For the most recent periods, daily data from the ECB is the main source, complemented with data from the US Federal Reserve. Exchange rates are measured at 13:15 GMT for the ECB data and 17:00 GMT for the Federal Reserve. Using data mainly from these institutions, each of which supplies data on a large number of currencies, maximises comparability across countries in terms of quotation time and market. Data are taken from other BIS member central banks for periods for which no data from the ECB or the Federal Reserve are available. The Deutsche Bundesbank is a key source for historical data. The International Monetary Fund's International Financial Statistics is another source for historical information, as it includes monthly and quarterly exchange rates for 190 economies going back to the 1950s. The documentation of the BIS data set provides detailed information on the sources used for each currency and time period.
Long series on central bank policy rates13
The BIS has already published time series on central bank policy rates for selected countries in its publications on an irregular basis (especially in its Annual Reports). Now, the BIS is releasing a data set on the monetary policy rates of 38 central banks (Graph 4). In undertaking this work, the BIS has collaborated closely with national central banks who participated in the selection of the policy rate(s). The data set also contains historical information on policy rates, going back to 1946 for several countries.14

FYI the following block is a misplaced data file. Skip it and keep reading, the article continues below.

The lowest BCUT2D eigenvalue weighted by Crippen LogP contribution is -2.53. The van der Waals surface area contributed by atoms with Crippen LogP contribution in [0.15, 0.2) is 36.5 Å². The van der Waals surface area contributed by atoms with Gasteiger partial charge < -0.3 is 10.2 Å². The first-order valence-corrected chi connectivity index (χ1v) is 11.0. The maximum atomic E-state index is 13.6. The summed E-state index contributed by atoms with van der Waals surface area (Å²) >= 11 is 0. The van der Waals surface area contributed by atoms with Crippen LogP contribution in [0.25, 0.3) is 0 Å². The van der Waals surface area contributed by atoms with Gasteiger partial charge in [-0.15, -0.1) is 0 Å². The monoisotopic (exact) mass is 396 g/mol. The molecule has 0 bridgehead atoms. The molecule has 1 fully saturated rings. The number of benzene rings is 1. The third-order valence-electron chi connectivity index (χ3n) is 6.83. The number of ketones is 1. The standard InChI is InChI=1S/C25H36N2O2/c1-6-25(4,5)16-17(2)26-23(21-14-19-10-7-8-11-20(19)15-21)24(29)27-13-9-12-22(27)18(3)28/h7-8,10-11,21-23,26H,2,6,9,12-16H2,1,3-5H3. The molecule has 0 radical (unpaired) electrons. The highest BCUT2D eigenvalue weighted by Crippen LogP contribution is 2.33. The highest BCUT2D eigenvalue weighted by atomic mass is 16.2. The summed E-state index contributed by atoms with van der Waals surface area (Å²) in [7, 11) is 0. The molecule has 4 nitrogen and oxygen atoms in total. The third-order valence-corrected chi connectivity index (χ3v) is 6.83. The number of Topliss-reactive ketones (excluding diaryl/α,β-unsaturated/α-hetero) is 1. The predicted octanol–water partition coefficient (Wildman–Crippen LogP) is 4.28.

The BIS data set is unique in three respects. First, this is the only data set containing both current and historical data for a large number of countries. Second, central banks informed the BIS on which interest rates to consider as policy rates. Third, as far as possible, the metadata contain information on the time lag between the announcement of the new rate and the day it becomes effective.
The BIS will update the data set once a week. Similarly to other BIS data sets, the policy rate series can be downloaded and visualised conveniently using the various BIS statistical tools on the website, such as the BIS Statistics Warehouse, BIS Statistics Explorer and full CSV files.
The data set presents the target or, when that is not available, the traded rate for the central bank's main policy instrument. Several central banks implement their monetary policy based on more than one interest rate. For central banks that communicate a target band, the middle of the band is shown unless the central bank has suggested that a different rate be shown. For central banks that changed their main policy instruments during the period covered in the data set, the BIS time series show the sequence of policy instruments used to conduct monetary policy in consecutive periods. The documentation identifies the breaks for all these time series.